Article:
Cambodian Journalists Alliance Association

Some 200 Canal 94 Residents Submit Petition to Land Management Ministry, Seek Own Land Titles

Villagers gather at the Ministry of Land Management, Urban Planning and Construction to submit a petition to cut their land out from airport development and issue land titles, April 1, 2024. (CamboJA/Pring Samrang)
Villagers gather at the Ministry of Land Management, Urban Planning and Construction to submit a petition to cut their land out from airport development and issue land titles, April 1, 2024. (CamboJA/Pring Samrang)

About 200 residents from Kandal Steung district and Takhmao town submitted a petition to Land Management, Urban Planning and Construction Minister Say Sam Al on Monday, urging the government to cut up a piece of land from the Techo Takhmao International Airport project for them, issue land titles and allow them to build on-site.

The petition dated April 1, 2024, was filed by four villages – Ampov Prey, Svay Prey and Royong in Kandork commune, which is within Kandal Steung district, and Ach Kok village in Kampong Samnanh commune in Takhmao town.

They appealed to Sam Al, who is also a deputy prime minister, to take out their land, which is located along Canal 94, from the airport development site so that they can live safely while having a home and participating in the city’s development.

“The reason people are asking to live in this area is because we have all been enjoying and living here for many years, and more importantly, our children can easily go to school. The hospital [is nearby] and [we] can access public services,” they said in the petition.

Three petitions have been submitted to the Kandal provincial hall, with the last one being March 27, 2024, when they sought the authorities’ intervention to put an end to the sand dumping activity by new airport developer, Overseas Cambodia Investment Corp Ltd (OCIC), which also attempted to erect border pillars. Their petition to minister Sam Al is their first.

Sok Chenda, 35, Ampov Prey villager, asked the ministry to issue land title​s and allow them to do on-site development as well as send officers to their village to check on the sand dumping activity behind their houses. 

“We had asked the provincial authorities, but they told us to wait [and would] solve [it] later, but we are afraid they [the company] would continue filling [the canal]. Although they’ve stopped pouring sand [into the canal] for now, [they have] refused to remove it.”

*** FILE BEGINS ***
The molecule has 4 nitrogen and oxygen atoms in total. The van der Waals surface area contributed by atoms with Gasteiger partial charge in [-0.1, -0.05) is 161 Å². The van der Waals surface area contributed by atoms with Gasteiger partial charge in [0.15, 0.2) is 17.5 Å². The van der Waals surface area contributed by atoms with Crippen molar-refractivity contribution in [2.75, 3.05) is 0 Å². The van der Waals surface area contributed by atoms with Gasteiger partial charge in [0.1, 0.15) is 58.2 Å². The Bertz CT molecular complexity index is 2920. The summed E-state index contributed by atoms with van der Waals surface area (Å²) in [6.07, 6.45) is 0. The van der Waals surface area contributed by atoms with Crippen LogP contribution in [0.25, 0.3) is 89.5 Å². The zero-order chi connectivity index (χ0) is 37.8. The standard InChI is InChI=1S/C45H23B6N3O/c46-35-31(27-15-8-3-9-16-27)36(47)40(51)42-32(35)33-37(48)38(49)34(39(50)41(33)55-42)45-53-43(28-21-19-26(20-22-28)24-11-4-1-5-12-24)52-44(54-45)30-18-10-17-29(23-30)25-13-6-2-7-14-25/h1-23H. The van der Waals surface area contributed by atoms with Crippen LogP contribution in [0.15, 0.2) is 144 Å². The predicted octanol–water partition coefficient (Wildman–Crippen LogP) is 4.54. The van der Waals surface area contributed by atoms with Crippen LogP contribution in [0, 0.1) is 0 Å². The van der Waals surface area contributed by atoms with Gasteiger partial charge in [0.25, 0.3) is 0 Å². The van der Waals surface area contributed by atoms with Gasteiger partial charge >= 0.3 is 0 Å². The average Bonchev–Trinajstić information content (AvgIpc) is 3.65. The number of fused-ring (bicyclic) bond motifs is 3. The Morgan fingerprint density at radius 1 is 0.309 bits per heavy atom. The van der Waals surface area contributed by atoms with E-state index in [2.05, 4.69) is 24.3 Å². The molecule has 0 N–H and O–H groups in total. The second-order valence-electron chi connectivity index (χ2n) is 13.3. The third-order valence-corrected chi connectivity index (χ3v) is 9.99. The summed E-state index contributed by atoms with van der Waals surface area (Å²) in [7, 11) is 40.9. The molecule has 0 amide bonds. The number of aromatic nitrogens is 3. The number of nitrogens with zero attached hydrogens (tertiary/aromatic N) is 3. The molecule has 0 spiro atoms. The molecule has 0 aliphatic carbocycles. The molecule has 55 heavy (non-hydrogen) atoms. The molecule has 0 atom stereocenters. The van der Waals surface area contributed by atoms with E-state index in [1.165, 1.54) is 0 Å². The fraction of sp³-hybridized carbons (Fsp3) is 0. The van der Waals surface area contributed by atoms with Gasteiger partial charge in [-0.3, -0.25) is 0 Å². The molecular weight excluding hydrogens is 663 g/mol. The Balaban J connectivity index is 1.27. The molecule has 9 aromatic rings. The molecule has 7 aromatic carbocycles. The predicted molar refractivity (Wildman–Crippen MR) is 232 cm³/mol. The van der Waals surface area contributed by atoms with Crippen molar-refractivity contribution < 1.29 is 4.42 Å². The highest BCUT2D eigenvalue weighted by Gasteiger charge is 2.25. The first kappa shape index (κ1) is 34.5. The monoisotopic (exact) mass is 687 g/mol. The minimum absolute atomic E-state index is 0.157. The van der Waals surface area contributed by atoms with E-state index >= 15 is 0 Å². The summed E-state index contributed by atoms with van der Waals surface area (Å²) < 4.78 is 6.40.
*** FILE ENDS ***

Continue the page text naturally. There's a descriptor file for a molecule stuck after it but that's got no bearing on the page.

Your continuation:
She said she has high hopes that the ministry would provide a solution, given its strong position in the government compared to the provincial hall.

Chenda wondered why they were not affected by development when the road near their houses was in a poor state “but now when there is road development, they [the company and authorities] want people to move away”.

Villagers gather at the Ministry of Land Management, Urban Planning and Construction to submit a petition to cut their land out from airport development and issue land titles, April 1, 2024. (CamboJA/Pring Samrang)

Em Vanny​, a 68-year-old fisherfolk, also from Ampov Prey village, was seen sitting in the shade of a palm tree in front of the ministry. She was joined by the other villagers, affected by the land dispute, and who had gathered to hand over the document.

Vanny, who has lived in her village since the fall of Khmer Rouge, refuted claims by the company representatives that the land which has been filled with sand is owned by OCIC and possessed the ownership of the land. 

“What the company representative said is not real because we have lived there since the Khmer Rouge collapsed. The land has been recognized by the local authority. We are the ones taking care of it and have used the land for a long time although there is no title deed,” she said. “So, why is the disputed land unresolved when the company claims that it has a legal title deed. I really don’t understand?”